By Stefan J. Bos, Chief International Correspondent Worthy News
(Worthy News) - China faces international pressure for sentencing an independent Christian journalist to four-year imprisonment over her coverage of the coronavirus outbreak in Wuhan city. Zhang Zhan, 37, reportedly saw it as "God's will' to be among the few people whose firsthand accounts from crowded hospitals and empty streets painted a more gloomy picture of the COVID-19 epicenter than the official narrative.
In the financial hub Shanghai, the Pudong New Area People's Court reportedly said the devoted Christian must go to prison for "picking fights and provoking trouble." However, the United Nations human rights office demanded Zhang's release. "We raised her case with the authorities throughout 2020," it wrote on social networking site Twitter. The UN's rights office called her sentence "an example of the excessive clampdown on freedom of expression linked to #COVID19 & continue to call for her release."
Her defense team said they would probably appeal the December 28 ruling. Zhang's lengthy sentence added to concern among family members and the local Christian community. "I don't understand. All she did was say a few true words, and for that, she got four years," argued Shao Wenxia, Zhang's mother, who attended the trial with her husband.
A man in a wheelchair, who reportedly came from the central province of Henan to demonstrate support for Zhang as a fellow Christian, wrote her name on a poster. He was police-escorted away by police, Reuters news agency reported.
International journalists were also denied access to the court when Zhang was tried "due to the epidemic," court security officials said. The United States has accused China of covering up the initial outbreak and delaying crucial information release. Critics say that allowed the virus to spread and contributed to sickening more than 80 million people worldwide and killing some 1.8 million persons.
U.S. Secretary of State Mike Pompeo views Zhang's "hasty trial" and sentence as part of China's crackdown on criticism. "The Chinese Communist Party (CCP) has shown once again it will do whatever it takes to silence those who question the Party's official line. Even regarding crucial public health information," he added in a statement.
Pompeo stressed that due to the "CCP's gross malfeasance, the rest of the world relied heavily on uncensored reports from citizen journalists like Zhang to understand the true situation in Wuhan after the CCP-imposed strict media controls were enforced." He added that "a controllable outbreak turned into a deadly global pandemic. Her hasty trial, to which foreign observers were denied access, shows how fearful the CCP is of Chinese citizens who speak the truth."
Pompeo stressed that China's "fear of transparency and its ongoing repression of fundamental freedoms are a sign of weakness, not strength, and a threat to all of us." Beijing denied wrongdoing, saying it took swift action that bought time for the rest of the world to prepare for COVID-19.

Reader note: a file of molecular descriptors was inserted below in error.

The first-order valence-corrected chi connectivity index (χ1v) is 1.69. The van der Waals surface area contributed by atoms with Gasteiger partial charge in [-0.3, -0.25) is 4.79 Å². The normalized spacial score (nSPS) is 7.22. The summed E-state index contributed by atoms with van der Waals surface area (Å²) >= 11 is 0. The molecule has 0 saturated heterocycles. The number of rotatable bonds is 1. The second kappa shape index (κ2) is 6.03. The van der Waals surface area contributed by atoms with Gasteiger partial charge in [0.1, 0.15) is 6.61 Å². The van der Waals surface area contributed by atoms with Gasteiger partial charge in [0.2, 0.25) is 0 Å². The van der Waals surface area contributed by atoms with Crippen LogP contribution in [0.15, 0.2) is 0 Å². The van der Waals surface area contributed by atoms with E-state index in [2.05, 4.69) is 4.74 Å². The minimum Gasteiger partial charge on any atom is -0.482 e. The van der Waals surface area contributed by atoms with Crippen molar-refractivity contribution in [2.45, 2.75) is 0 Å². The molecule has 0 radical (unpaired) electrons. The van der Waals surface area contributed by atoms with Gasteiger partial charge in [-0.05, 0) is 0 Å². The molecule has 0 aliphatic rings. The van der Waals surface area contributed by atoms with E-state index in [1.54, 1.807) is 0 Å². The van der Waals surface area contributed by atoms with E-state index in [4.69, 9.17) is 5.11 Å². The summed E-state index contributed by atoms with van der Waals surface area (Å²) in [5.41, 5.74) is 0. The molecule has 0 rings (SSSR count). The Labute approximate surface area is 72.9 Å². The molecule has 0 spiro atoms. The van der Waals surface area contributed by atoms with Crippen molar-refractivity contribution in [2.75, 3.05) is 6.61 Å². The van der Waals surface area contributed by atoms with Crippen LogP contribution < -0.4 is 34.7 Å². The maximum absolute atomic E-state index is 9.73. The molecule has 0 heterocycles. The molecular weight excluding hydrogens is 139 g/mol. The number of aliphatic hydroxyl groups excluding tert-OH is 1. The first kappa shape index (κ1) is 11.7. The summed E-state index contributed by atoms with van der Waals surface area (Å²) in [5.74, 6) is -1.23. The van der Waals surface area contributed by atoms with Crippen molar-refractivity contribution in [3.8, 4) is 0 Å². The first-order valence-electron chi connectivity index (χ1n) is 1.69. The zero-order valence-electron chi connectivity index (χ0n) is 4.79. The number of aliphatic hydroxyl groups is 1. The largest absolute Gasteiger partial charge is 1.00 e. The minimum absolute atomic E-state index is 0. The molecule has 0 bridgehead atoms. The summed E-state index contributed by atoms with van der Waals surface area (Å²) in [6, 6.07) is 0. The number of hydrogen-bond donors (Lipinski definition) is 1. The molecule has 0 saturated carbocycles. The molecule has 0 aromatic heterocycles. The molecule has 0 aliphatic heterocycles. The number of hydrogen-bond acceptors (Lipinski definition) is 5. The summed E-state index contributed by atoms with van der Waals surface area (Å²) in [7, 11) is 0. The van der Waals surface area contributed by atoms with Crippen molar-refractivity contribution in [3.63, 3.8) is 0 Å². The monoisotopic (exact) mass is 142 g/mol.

A former lawyer, Zhang arrived in Wuhan on February 1 from her home in Shanghai. Her short video clips uploaded to the YouTube video sharing service includes interviews with residents. The clips also carry commentary and footage of a crematorium, train stations, hospitals and the Wuhan Institute of Virology.
"I warned her about going to Wuhan when everyone else was trying to leave," said her friend and fellow lawyer, Li Dawei, in published remarks.
"She is a staunch Christian and said it was God's will — she had to do this and tell everyone the truth."
ZHANG'S HUNGER STRIKE
Detained in mid-May, she went on a hunger strike in late June, according to court documents. Her lawyers reportedly told the court that police strapped her hands and force-fed her with a tube. By December, she suffered headaches, giddiness, stomach ache, low blood pressure, and a throat infection, according to people familiar with the case.
Officials reportedly denied requests to the court to release Zhang on bail before the trial and Livestream online.
Other independent or 'citizen-journalists' who have disappeared in China without explanation include Fang Bin, Chen Qiushi, and Li Zehua. While there has been no news of Fang, Li re-emerged in a YouTube video in April saying he was forcibly quarantined.
Although released, Chen is under surveillance and has not spoken publicly, Reuters news agency quoted a friend as saying.
At the start of the coronavirus outbreak, local authorities reprimanded several Wuhan doctors for "rumor-mongering" after alerting friends on social media. The best known of the doctors, Li Wenliang, later succumbed to COVID-19, several sources said.